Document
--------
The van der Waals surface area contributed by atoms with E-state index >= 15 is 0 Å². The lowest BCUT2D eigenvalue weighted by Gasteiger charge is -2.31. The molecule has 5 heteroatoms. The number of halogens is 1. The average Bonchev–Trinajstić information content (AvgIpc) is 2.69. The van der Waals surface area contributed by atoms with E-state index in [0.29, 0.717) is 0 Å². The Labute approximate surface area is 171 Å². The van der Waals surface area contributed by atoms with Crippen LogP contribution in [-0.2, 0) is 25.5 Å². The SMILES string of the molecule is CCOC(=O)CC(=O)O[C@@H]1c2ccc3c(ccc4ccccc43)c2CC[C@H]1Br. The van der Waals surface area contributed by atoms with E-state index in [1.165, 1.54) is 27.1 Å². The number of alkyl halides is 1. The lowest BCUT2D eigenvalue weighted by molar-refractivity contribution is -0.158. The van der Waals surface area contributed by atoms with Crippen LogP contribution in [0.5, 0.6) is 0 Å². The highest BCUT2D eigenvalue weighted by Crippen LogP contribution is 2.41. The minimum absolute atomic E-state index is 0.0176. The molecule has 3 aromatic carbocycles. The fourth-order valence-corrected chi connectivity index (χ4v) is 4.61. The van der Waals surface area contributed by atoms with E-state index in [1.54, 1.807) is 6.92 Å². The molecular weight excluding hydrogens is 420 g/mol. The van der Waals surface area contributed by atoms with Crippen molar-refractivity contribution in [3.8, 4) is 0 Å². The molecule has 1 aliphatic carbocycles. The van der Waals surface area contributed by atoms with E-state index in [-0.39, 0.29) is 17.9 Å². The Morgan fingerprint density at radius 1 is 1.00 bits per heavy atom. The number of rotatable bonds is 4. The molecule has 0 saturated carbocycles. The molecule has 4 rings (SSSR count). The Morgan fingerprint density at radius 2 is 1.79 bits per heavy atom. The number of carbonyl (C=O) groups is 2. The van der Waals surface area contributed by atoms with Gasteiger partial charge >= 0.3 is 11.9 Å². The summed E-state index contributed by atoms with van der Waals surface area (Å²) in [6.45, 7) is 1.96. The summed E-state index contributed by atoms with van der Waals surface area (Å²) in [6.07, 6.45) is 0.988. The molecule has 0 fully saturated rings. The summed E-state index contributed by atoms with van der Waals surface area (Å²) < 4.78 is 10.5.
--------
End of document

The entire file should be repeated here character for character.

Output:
The van der Waals surface area contributed by atoms with E-state index >= 15 is 0 Å². The lowest BCUT2D eigenvalue weighted by Gasteiger charge is -2.31. The molecule has 5 heteroatoms. The number of halogens is 1. The average Bonchev–Trinajstić information content (AvgIpc) is 2.69. The van der Waals surface area contributed by atoms with E-state index in [0.29, 0.717) is 0 Å². The Labute approximate surface area is 171 Å². The van der Waals surface area contributed by atoms with Crippen LogP contribution in [-0.2, 0) is 25.5 Å². The SMILES string of the molecule is CCOC(=O)CC(=O)O[C@@H]1c2ccc3c(ccc4ccccc43)c2CC[C@H]1Br. The van der Waals surface area contributed by atoms with E-state index in [1.165, 1.54) is 27.1 Å². The number of alkyl halides is 1. The lowest BCUT2D eigenvalue weighted by molar-refractivity contribution is -0.158. The van der Waals surface area contributed by atoms with Crippen LogP contribution in [0.5, 0.6) is 0 Å². The highest BCUT2D eigenvalue weighted by Crippen LogP contribution is 2.41. The minimum absolute atomic E-state index is 0.0176. The molecule has 3 aromatic carbocycles. The fourth-order valence-corrected chi connectivity index (χ4v) is 4.61. The van der Waals surface area contributed by atoms with E-state index in [1.54, 1.807) is 6.92 Å². The molecular weight excluding hydrogens is 420 g/mol. The van der Waals surface area contributed by atoms with Crippen molar-refractivity contribution in [3.8, 4) is 0 Å². The molecule has 1 aliphatic carbocycles. The van der Waals surface area contributed by atoms with E-state index in [-0.39, 0.29) is 17.9 Å². The Morgan fingerprint density at radius 1 is 1.00 bits per heavy atom. The number of rotatable bonds is 4. The molecule has 0 saturated carbocycles. The molecule has 4 rings (SSSR count). The Morgan fingerprint density at radius 2 is 1.79 bits per heavy atom. The number of carbonyl (C=O) groups is 2. The van der Waals surface area contributed by atoms with Gasteiger partial charge >= 0.3 is 11.9 Å². The summed E-state index contributed by atoms with van der Waals surface area (Å²) in [6.45, 7) is 1.96. The summed E-state index contributed by atoms with van der Waals surface area (Å²) in [6.07, 6.45) is 0.988. The molecule has 0 fully saturated rings. The summed E-state index contributed by atoms with van der Waals surface area (Å²) < 4.78 is 10.5.